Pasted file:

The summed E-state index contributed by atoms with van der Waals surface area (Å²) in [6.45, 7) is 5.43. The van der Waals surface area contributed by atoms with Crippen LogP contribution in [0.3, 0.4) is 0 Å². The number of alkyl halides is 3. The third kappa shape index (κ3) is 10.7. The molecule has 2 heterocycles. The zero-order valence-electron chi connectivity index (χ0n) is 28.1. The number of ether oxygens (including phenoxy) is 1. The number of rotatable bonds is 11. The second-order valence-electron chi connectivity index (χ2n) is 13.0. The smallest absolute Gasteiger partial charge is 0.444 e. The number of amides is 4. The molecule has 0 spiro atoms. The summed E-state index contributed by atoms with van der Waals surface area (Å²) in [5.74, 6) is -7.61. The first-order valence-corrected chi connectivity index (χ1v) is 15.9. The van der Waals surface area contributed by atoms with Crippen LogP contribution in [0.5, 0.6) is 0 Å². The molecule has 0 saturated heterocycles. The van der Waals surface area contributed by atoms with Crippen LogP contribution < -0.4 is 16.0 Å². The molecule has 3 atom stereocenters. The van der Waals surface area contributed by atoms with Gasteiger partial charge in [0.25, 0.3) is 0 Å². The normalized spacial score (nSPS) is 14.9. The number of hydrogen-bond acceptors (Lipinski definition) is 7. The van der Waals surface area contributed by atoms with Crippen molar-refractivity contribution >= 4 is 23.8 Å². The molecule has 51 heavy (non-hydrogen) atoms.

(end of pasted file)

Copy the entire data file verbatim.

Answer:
The summed E-state index contributed by atoms with van der Waals surface area (Å²) in [6.45, 7) is 5.43. The van der Waals surface area contributed by atoms with Crippen LogP contribution in [0.3, 0.4) is 0 Å². The number of alkyl halides is 3. The third kappa shape index (κ3) is 10.7. The molecule has 2 heterocycles. The zero-order valence-electron chi connectivity index (χ0n) is 28.1. The number of ether oxygens (including phenoxy) is 1. The number of rotatable bonds is 11. The second-order valence-electron chi connectivity index (χ2n) is 13.0. The smallest absolute Gasteiger partial charge is 0.444 e. The number of amides is 4. The molecule has 0 spiro atoms. The summed E-state index contributed by atoms with van der Waals surface area (Å²) in [5.74, 6) is -7.61. The first-order valence-corrected chi connectivity index (χ1v) is 15.9. The van der Waals surface area contributed by atoms with Crippen LogP contribution in [0.5, 0.6) is 0 Å². The molecule has 0 saturated heterocycles. The van der Waals surface area contributed by atoms with Crippen LogP contribution < -0.4 is 16.0 Å². The molecule has 3 atom stereocenters. The van der Waals surface area contributed by atoms with Gasteiger partial charge in [0.25, 0.3) is 0 Å². The normalized spacial score (nSPS) is 14.9. The number of hydrogen-bond acceptors (Lipinski definition) is 7. The van der Waals surface area contributed by atoms with Crippen molar-refractivity contribution >= 4 is 23.8 Å². The molecule has 51 heavy (non-hydrogen) atoms.